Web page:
Institutional Shareholders' Split Personality on Corporate Governance: Active in Proxies, Passive in Ipos
12 Pages Posted: 28 Nov 2001
Date Written: November 2001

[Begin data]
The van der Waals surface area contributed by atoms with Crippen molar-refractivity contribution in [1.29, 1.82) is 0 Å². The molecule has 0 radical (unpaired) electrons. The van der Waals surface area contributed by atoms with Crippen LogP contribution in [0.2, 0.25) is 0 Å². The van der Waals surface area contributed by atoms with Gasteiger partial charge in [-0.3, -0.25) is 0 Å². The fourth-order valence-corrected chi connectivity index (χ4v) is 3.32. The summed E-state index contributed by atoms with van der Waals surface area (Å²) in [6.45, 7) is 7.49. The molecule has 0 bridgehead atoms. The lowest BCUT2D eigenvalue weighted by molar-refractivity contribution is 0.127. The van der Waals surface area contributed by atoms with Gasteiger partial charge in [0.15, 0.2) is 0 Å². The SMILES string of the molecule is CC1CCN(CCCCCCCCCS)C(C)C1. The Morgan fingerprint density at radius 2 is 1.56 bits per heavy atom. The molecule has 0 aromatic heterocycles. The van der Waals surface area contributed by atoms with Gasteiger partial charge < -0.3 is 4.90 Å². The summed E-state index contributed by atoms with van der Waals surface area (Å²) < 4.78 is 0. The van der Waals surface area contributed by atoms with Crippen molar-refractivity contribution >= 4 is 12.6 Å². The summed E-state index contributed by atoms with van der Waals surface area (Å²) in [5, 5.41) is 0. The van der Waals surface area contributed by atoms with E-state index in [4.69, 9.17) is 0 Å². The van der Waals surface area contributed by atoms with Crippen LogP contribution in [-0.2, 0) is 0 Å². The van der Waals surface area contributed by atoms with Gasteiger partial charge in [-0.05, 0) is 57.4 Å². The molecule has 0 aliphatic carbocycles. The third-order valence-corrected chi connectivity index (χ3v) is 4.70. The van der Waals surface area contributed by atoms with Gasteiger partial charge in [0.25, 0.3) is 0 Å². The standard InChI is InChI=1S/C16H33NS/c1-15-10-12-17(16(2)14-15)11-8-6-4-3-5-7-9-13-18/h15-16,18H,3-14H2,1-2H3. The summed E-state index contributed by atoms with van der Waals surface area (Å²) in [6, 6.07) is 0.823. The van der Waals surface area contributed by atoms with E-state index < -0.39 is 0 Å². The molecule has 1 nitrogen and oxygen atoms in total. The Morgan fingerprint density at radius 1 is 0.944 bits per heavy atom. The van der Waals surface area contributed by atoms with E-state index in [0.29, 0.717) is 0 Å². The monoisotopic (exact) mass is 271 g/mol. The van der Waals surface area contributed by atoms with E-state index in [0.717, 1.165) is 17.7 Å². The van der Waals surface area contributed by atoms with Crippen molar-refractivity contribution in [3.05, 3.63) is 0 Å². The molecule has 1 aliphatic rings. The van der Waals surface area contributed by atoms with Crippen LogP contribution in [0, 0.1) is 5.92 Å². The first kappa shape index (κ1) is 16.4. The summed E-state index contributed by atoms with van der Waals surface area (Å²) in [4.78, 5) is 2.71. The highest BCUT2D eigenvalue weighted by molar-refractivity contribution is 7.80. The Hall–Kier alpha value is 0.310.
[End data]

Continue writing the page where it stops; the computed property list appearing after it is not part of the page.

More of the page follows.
For well over a decade, institutional shareholders have fought proxy battles with corporate management over matters of corporate governance. They have opposed takeover defenses and advocated such structures as independent boards and board committees, confidential voting, and the separation of the CEO and chairman positions. At the same time, however, hundreds of companies whose shares those same institutions own, through venture capital and other private equity funds, have gone public with charters containing the same takeover defenses that institutions oppose when the institutions are in the proxy battle mode - and without the governance provisions that they advocate. This article reports data on the apparently inconsistent behavior of institutional investors and asks the question: Why do institutional investors actively advocate their view of good governance in the proxy context but passively accept what they consider bad governance among the companies in which they invest through private equity funds? The article concludes with some potential (but ultimately unsatisfying) explanations.
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